Superman #700 Review
He is the probably the original “Franchise” player. To be honest, I can’t think of any character that more fits the bill. The face of the company. The Logo.
Not Clark Kent. Not Kal-El.
Yes, Spider-Man, Batman, even LeBron James is more popular. Yes, he can seem corny in these modern times. Yes, his rogues gallery is super weak compared to his peers. Doesn’t matter. Not even a little bit. He’s Superman. And yes, he is the franchise.
So when a character as iconic as the man of steel reaches a milestone such as number 700 for his signature comic, it is significant. And should be treated as such. “The Holy Trinity” of DC Comics (Superman, Batman, Wonder Woman) are all reaching milestones this year. Batman #700 hit just two weeks ago and was a huge success, sales wise and critically. To be honest, I loved the story but all the filler, while to be expected, got on my nerves. It made the comic seem, well, ordinary. Like no one had the good sense to realize much more should be done than just this. A new story and then filler. The basics. Following the standard. Batman #700 should not follow the standard. With that said, I did not hold out high hopes for Superman #700.
I was dead wrong.
Superman #700 knocks it out the park.
There will be no “spoiler alert”. I will not spoil the issue for you. Because you should go buy it like right now. Here’s why: There’s no filler. Three stories, that can be critiqued individually or as a beautiful trilogy. James Robinson hands off a beautiful epilogue to the “100 Minute War” and his tenure with the Man Of Steel. Dan Jurgens returns to his old stomping grounds for a past tale guest starring the Batman family and gives the readers some insight on exactly how Dick Grayson views the Kryptonian and why. Also, anytime you can bring Bruce Wayne in as a guest star, it helps the cause. And it all leads to the future.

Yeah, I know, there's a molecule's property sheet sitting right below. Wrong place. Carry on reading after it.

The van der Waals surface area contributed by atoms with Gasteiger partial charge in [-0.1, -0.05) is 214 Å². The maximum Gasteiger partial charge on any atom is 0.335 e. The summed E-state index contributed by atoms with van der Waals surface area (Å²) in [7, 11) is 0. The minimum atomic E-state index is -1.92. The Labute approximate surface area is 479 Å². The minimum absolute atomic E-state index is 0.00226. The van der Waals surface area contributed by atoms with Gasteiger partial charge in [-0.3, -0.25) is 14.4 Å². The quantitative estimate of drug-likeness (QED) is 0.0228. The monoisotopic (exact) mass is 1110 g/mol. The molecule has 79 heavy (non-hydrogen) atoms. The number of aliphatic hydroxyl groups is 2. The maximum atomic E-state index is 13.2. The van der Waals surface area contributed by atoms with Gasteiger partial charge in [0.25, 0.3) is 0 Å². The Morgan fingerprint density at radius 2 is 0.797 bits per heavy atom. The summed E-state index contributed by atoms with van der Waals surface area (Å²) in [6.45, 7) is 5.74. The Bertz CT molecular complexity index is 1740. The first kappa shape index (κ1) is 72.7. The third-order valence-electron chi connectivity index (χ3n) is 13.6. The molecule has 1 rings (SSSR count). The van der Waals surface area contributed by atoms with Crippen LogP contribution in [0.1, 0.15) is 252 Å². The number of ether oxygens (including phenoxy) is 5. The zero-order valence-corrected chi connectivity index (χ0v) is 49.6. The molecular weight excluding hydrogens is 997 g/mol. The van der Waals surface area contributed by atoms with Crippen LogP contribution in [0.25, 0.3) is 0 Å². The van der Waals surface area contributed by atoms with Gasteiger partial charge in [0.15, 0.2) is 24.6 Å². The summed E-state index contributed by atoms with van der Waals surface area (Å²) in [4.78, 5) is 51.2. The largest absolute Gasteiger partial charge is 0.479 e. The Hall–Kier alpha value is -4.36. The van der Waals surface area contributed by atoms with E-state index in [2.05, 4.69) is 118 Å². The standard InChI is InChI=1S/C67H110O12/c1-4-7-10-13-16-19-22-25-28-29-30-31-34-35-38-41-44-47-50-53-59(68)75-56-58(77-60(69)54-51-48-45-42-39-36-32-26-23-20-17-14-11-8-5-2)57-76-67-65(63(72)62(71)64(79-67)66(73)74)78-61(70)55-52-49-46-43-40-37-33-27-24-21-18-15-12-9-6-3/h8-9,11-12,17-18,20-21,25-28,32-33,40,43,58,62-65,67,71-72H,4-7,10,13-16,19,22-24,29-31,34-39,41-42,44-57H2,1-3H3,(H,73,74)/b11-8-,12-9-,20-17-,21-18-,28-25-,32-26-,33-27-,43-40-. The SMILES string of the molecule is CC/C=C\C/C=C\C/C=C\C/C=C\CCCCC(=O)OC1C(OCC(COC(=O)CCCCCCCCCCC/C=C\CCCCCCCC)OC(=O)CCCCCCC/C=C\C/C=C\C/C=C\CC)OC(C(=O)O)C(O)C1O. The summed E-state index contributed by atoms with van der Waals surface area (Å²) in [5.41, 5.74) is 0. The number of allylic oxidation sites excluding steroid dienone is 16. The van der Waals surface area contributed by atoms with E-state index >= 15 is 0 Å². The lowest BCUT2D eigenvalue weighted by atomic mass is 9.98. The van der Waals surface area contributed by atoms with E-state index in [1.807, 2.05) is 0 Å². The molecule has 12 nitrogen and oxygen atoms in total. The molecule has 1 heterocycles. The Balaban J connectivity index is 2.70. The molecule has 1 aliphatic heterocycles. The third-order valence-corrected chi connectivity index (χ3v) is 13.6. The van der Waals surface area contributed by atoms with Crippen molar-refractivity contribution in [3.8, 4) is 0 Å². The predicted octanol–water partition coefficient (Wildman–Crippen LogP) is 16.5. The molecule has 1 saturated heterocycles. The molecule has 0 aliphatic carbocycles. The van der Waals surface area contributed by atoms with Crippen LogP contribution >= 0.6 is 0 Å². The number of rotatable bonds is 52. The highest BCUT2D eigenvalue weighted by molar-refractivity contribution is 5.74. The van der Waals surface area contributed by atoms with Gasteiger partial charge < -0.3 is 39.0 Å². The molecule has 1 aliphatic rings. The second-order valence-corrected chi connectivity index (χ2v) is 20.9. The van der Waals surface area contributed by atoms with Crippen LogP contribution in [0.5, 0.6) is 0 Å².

J. Michael Straczynski.
Say what you want about Straczynski, he knows his comic icons. He had molded Marvel’s franchise player until the company decided to change course. Which worked out because he now gets to write for “the franchise” player, Superman. The opening salvo, “Grounded”, lays the foundation for where Straczynski is going to take readers. A re-establishing, so to speak. And boy does Supes need it. I mean, let’s be painfully honest here, when was the last time you read a Superman or Superman affiliated comic and the word “corny” or something to that effect didn’t pop into your head at some point? And for those who want to site Action Comics with Mon-El, or Supergirl or whomever – give me a freakin’ break. Corny popped into your head somewhere there too. While Superman is a lot of things, he shouldn’t be corny. Want a prime example? Go watch those Justice League cartoons or those JLU episodes and tell me Superman was corny. He wasn’t. He still carried himself with grace, dignity and set the standard but he also let you know one very important thing:
You don’t tug on Superman’s cape and expect a nice ending.
Whatever Bruce Timm, Dwayne McDuffie, and the rest of the crew was doing over there, they did it right. Especially when it came to a certain Man of Steel. They set the blueprint. Too bad no one seemed to follow it. And while I respect all of those who have written for the big blue schoolboy, that’s exactly the problem. They were writing the Big. Blue. Schoolboy. They should’ve been writing for Superman.
J. Michael Straczynski usually has a plan. I have faith. I believe he understands whom he’s writing about. Hey, it’s one franchise player writing about another franchise player. I’ll be reading and hopefully so will you…